It is the vogue to dramatize successful novels. The author of the present Nell Gwyn story has pursued the contrary course. His “merry” play of the same name was written and produced before he undertook to compose this tale, suggested by the same historic sources.A word of tribute is gratefully given to the comédienne, Miss Crosman, whose courage and exquisite art introduced the “Mistress Nell” of the play to the public.
rd," he replied, and turned to do the bidding.
"Flowers strewn in ladies' ways oft' lead to princely favours," muttered his lordship, thoughtfully, as he removed his gloves and vainly adjusted his hat and sword. "Portsmouth at Dover told me that."
It was apparent from his face that much passed before his mind, in that little second, of days when, at Dover Castle not long since, he had been a part--and no small part--of the intrigue well planned by Louis of France, and well executed by the Duchess of Orléans assisted by the fair Louise, now Duchess of Portsmouth, in which his own purse and power had waxed mightily. Whatever his lordship thought, however, it was gone like the panorama before a drowning brain.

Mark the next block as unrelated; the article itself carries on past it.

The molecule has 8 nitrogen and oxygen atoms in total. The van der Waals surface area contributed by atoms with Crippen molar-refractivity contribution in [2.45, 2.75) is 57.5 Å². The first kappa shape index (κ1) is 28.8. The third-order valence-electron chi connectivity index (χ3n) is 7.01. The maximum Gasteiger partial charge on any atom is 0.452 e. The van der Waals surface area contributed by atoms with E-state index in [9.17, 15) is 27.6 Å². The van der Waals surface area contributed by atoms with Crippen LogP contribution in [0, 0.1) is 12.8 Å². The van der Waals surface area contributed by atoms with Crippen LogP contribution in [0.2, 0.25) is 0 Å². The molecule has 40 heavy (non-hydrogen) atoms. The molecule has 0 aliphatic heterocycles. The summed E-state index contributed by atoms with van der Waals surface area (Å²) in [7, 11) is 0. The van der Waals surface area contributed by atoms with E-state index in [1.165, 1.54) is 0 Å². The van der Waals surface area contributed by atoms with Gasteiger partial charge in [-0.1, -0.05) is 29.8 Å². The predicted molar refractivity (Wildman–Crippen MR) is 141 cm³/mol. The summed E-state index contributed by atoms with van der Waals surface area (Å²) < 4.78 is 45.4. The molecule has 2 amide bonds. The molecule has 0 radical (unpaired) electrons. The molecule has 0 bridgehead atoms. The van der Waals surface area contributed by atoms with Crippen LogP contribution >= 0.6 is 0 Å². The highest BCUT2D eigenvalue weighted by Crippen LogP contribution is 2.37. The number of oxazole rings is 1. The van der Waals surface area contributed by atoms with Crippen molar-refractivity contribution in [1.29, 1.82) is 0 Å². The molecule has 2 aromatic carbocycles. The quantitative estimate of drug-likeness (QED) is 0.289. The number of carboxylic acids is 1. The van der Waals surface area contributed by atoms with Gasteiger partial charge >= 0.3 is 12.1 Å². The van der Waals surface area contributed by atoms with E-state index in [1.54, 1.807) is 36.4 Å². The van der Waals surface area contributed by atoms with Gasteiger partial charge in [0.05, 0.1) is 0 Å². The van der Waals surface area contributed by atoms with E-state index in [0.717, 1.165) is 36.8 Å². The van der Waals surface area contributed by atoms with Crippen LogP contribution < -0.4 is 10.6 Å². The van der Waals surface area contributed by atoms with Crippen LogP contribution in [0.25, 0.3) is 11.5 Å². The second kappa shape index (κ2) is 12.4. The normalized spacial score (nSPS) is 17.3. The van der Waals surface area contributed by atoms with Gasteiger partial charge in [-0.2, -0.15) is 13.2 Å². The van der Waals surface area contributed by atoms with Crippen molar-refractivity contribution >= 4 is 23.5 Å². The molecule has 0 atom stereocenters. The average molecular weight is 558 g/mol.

He stopped the lad as he was entering Nell's tiring-room, with an exclamation. The boy returned.
"You gave Mistress Nell my note bidding her to supper?" he asked, questioningly.
"I did, my lord," answered Dick.
"'Sheart, a madrigal worthy of Bacchus! She smi